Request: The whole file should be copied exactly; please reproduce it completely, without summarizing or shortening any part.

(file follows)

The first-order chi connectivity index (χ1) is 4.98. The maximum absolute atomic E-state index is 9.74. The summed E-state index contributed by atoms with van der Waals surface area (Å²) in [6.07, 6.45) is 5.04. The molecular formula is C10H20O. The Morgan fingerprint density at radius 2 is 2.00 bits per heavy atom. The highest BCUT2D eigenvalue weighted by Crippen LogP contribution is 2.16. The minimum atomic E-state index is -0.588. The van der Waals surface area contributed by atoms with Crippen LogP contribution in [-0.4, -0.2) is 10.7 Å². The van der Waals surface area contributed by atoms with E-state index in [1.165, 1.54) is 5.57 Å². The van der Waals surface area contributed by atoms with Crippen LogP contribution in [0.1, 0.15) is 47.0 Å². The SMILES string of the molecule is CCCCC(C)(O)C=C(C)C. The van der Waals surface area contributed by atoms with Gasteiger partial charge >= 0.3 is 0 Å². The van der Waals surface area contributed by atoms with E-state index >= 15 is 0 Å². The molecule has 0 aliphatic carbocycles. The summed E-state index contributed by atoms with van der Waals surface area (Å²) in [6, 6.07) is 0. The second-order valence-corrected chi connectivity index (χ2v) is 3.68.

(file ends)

The first-order chi connectivity index (χ1) is 4.98. The maximum absolute atomic E-state index is 9.74. The summed E-state index contributed by atoms with van der Waals surface area (Å²) in [6.07, 6.45) is 5.04. The molecular formula is C10H20O. The Morgan fingerprint density at radius 2 is 2.00 bits per heavy atom. The highest BCUT2D eigenvalue weighted by Crippen LogP contribution is 2.16. The minimum atomic E-state index is -0.588. The van der Waals surface area contributed by atoms with Crippen LogP contribution in [-0.4, -0.2) is 10.7 Å². The van der Waals surface area contributed by atoms with E-state index in [1.165, 1.54) is 5.57 Å². The van der Waals surface area contributed by atoms with Crippen LogP contribution in [0.1, 0.15) is 47.0 Å². The SMILES string of the molecule is CCCCC(C)(O)C=C(C)C. The van der Waals surface area contributed by atoms with Gasteiger partial charge >= 0.3 is 0 Å². The van der Waals surface area contributed by atoms with E-state index >= 15 is 0 Å². The molecule has 0 aliphatic carbocycles. The summed E-state index contributed by atoms with van der Waals surface area (Å²) in [6, 6.07) is 0. The second-order valence-corrected chi connectivity index (χ2v) is 3.68.